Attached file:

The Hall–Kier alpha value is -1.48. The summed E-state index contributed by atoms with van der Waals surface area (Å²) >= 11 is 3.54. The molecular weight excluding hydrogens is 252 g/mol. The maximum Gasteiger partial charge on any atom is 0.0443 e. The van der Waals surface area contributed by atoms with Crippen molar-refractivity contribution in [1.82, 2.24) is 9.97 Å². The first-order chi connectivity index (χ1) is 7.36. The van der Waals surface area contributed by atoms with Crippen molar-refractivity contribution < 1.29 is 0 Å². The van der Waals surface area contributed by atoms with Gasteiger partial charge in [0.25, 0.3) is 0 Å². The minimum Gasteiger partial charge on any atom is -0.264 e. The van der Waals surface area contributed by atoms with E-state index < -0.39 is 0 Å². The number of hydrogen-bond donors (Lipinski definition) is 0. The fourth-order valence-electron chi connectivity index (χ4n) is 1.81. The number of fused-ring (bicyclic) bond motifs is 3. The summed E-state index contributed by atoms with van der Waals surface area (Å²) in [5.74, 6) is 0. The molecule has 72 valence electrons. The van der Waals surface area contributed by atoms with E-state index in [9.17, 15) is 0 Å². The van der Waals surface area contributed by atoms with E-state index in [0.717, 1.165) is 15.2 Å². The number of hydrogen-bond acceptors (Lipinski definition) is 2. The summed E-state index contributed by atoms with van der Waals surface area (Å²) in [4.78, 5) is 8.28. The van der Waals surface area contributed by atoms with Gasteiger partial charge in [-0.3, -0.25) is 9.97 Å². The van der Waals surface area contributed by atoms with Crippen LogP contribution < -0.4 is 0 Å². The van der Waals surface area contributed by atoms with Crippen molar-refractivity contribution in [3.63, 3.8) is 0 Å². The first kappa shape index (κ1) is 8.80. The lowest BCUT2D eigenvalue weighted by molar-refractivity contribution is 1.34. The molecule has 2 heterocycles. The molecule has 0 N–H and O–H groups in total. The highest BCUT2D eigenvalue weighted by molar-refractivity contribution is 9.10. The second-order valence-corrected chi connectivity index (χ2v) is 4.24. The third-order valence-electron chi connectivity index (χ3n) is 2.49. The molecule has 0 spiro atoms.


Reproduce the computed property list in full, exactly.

The Hall–Kier alpha value is -1.48. The summed E-state index contributed by atoms with van der Waals surface area (Å²) >= 11 is 3.54. The molecular weight excluding hydrogens is 252 g/mol. The maximum Gasteiger partial charge on any atom is 0.0443 e. The van der Waals surface area contributed by atoms with Crippen molar-refractivity contribution in [1.82, 2.24) is 9.97 Å². The first-order chi connectivity index (χ1) is 7.36. The van der Waals surface area contributed by atoms with Crippen molar-refractivity contribution < 1.29 is 0 Å². The van der Waals surface area contributed by atoms with Gasteiger partial charge in [0.25, 0.3) is 0 Å². The minimum Gasteiger partial charge on any atom is -0.264 e. The van der Waals surface area contributed by atoms with E-state index < -0.39 is 0 Å². The number of hydrogen-bond donors (Lipinski definition) is 0. The fourth-order valence-electron chi connectivity index (χ4n) is 1.81. The number of fused-ring (bicyclic) bond motifs is 3. The summed E-state index contributed by atoms with van der Waals surface area (Å²) in [5.74, 6) is 0. The molecule has 72 valence electrons. The van der Waals surface area contributed by atoms with E-state index in [9.17, 15) is 0 Å². The van der Waals surface area contributed by atoms with E-state index in [0.717, 1.165) is 15.2 Å². The number of hydrogen-bond acceptors (Lipinski definition) is 2. The summed E-state index contributed by atoms with van der Waals surface area (Å²) in [4.78, 5) is 8.28. The van der Waals surface area contributed by atoms with Gasteiger partial charge in [-0.3, -0.25) is 9.97 Å². The van der Waals surface area contributed by atoms with Crippen LogP contribution < -0.4 is 0 Å². The van der Waals surface area contributed by atoms with Crippen molar-refractivity contribution in [3.63, 3.8) is 0 Å². The first kappa shape index (κ1) is 8.80. The lowest BCUT2D eigenvalue weighted by molar-refractivity contribution is 1.34. The molecule has 2 heterocycles. The molecule has 0 N–H and O–H groups in total. The highest BCUT2D eigenvalue weighted by molar-refractivity contribution is 9.10. The second-order valence-corrected chi connectivity index (χ2v) is 4.24. The third-order valence-electron chi connectivity index (χ3n) is 2.49. The molecule has 0 spiro atoms.